There appears to be a huge disconnect here between the EU’s professed concern for keeping Europeans safe — as expressed in the one hour rule — and the EU’s actual refusal to keep Europeans safe in the offline world. The result is that Europeans, manipulated by an untransparent, unaccountable body, will not be kept safe either online or off.

Only a few months ago, EU’s Commissioner for Migration, Home Affairs and Citizenship, Dimitris Avramopoulos wrote, “We cannot and will never be able to stop migration… At the end of the day, we all need to be ready to accept migration, mobility and diversity as the new norm and tailor our policies accordingly”.

The enormous influx of migrants into the EU, especially since 2015, is closely linked to the spike in terrorism, as well as the current and future Islamization of the continent. ISIS terrorists have returned to Europe or entered the continent disguised as migrants, and several have perpetrated terror attacks. According to Gilles de Kerchove, EU Counterterrorism Coordinator, there are now more than 50,000 jihadists living in Europe. In 2017, one terrorist attack was attempted every seven days in Europe, on average. When Jean-Claude Juncker, President of the European Commission, gave his State of the Union Address to the European Parliament in September 2017, he admitted a hugely embarrassing fact:

“We still lack the means to act quickly in case of cross-border terrorist threats. This is why I call for a European intelligence unit that ensures data concerning terrorists and foreign fighters are automatically shared among intelligence services and with the police”.

After the ISIS attacks in Paris in November 2015, the Brussels attacks in March 2016, the Nice attack in July 2016, the Berlin Christmas Market attack in December 2016, and the Manchester attack in May 2017 — and those are just the most spectacular ones — should the “intelligence unit” for which Juncker calls not have been the very highest priority for the European Commission? After all, it claims that security is its “top priority”. Yet, Europeans are supposed to believe that removing “terrorist content” within one hour is going to protect them against future terrorist attacks?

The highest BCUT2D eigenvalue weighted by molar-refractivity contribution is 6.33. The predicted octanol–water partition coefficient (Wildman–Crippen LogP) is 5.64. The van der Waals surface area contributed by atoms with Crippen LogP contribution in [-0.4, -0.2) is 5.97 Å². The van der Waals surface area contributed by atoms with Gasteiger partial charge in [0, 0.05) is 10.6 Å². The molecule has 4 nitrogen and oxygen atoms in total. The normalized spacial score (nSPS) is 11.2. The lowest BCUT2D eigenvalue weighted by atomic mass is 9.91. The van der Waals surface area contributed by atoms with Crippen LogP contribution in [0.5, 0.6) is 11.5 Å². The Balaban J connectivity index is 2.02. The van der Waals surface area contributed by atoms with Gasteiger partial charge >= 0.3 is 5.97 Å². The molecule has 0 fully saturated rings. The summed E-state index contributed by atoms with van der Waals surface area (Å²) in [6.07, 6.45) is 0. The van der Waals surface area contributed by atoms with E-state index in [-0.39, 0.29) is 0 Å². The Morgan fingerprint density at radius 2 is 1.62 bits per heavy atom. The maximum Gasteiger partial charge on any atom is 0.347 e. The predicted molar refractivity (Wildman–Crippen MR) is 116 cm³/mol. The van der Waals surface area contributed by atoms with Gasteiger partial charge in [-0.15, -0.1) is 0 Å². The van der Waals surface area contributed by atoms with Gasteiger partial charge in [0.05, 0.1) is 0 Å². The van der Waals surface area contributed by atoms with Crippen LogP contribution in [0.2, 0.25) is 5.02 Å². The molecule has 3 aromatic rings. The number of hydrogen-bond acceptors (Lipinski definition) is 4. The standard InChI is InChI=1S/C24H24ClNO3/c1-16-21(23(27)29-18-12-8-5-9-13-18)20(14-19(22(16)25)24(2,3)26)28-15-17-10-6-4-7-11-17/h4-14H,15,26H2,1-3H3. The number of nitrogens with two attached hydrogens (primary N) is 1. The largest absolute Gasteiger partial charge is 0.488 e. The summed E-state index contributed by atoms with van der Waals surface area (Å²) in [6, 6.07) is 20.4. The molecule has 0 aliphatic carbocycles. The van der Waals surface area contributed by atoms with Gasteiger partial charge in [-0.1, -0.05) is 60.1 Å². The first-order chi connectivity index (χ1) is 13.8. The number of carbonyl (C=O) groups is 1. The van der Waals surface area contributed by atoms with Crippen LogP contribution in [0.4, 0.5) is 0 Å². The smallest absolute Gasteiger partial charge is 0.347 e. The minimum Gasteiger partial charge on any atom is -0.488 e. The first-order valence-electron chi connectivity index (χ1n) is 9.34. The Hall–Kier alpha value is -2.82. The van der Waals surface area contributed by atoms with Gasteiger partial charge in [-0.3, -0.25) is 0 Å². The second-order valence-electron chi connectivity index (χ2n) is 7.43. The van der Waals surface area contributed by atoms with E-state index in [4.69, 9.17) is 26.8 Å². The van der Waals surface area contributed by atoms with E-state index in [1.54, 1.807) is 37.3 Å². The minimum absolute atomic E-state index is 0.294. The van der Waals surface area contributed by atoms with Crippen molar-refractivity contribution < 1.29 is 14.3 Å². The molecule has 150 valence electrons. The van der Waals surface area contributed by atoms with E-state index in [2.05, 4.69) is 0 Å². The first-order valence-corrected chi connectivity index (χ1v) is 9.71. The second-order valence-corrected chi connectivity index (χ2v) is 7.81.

Moreover, as long as you are claiming that security is a “top priority”, if President Juncker so readily admits to lacking “the means to act quickly in case of cross-border terrorist threats”, would the logical consequence not be to close those borders, at least until you have acquired those means?


European Commission President Jean-Claude Juncker. (Photo by Sean Gallup/Getty Images)


European intelligence authorities have repeatedly stated that with the ongoing migration, Europe is “… importing Islamic extremism, Arab anti-Semitism, national and ethnic conflicts of other peoples, as well as a different understanding of society and law”.

These are all factors contributing to the current spikes not only in the terror threat to Europe, but also in the crime waves sweeping countries such as Sweden and Germany, including the surge in rapes.

Regardless of these facts, including that women can no longer exercise their freedom to walk in safety in many neighborhoods of European cities, the EU has staunchly refused to stop the influx of migrants. It is, therefore, difficult to take seriously in any way the European Commission’s claim that the security, offline and online, of EU citizens is a “top priority”. If that were true, why does not Europe simply close the borders? Stopping terrorists at the borders would be infinitely more efficient at reducing the terrorist threat than requiring tech companies to remove “Illegal online content”. Instead, the EU actually sues EU countries — Poland, Hungary and the Czech Republic — who refuse to endanger their citizens by admitting the quota of migrants that the EU assigns for them.

These EU ultimatums also fail to take into account what a recent study showed: that the second most important factor in the radicalization of Muslims, after Islam itself, is the environment, namely the mosques and imams to which Muslims go and on which they rely. Although the internet evidently does play a role in the radicalization process, the study showed that face-to-face encounters were more important, and that dawa, proselytizing Islam, plays a central role in this process. Perhaps the EU should obsess less over inconsequential time frames — last year the European Commission talked about a two-hour time frame for removal — and worry more about what is being preached inside the thousands of mosques scattered around its membership countries, so many of them financed by Saudi Arabia and Qatar?

Recent experience with Germany’s censorship law shows that a company is likely to err on the side of caution — censorship. And what if the content in question, as has already occurred may be trying to warn the public about terrorism?

Above all, the one-hour rule, with the threat of legislation behind it, looks more like a diversion created for public relations and for sneaking even more authoritarian censorship — plus the ignorance that goes with it — into the lives of its EU citizens.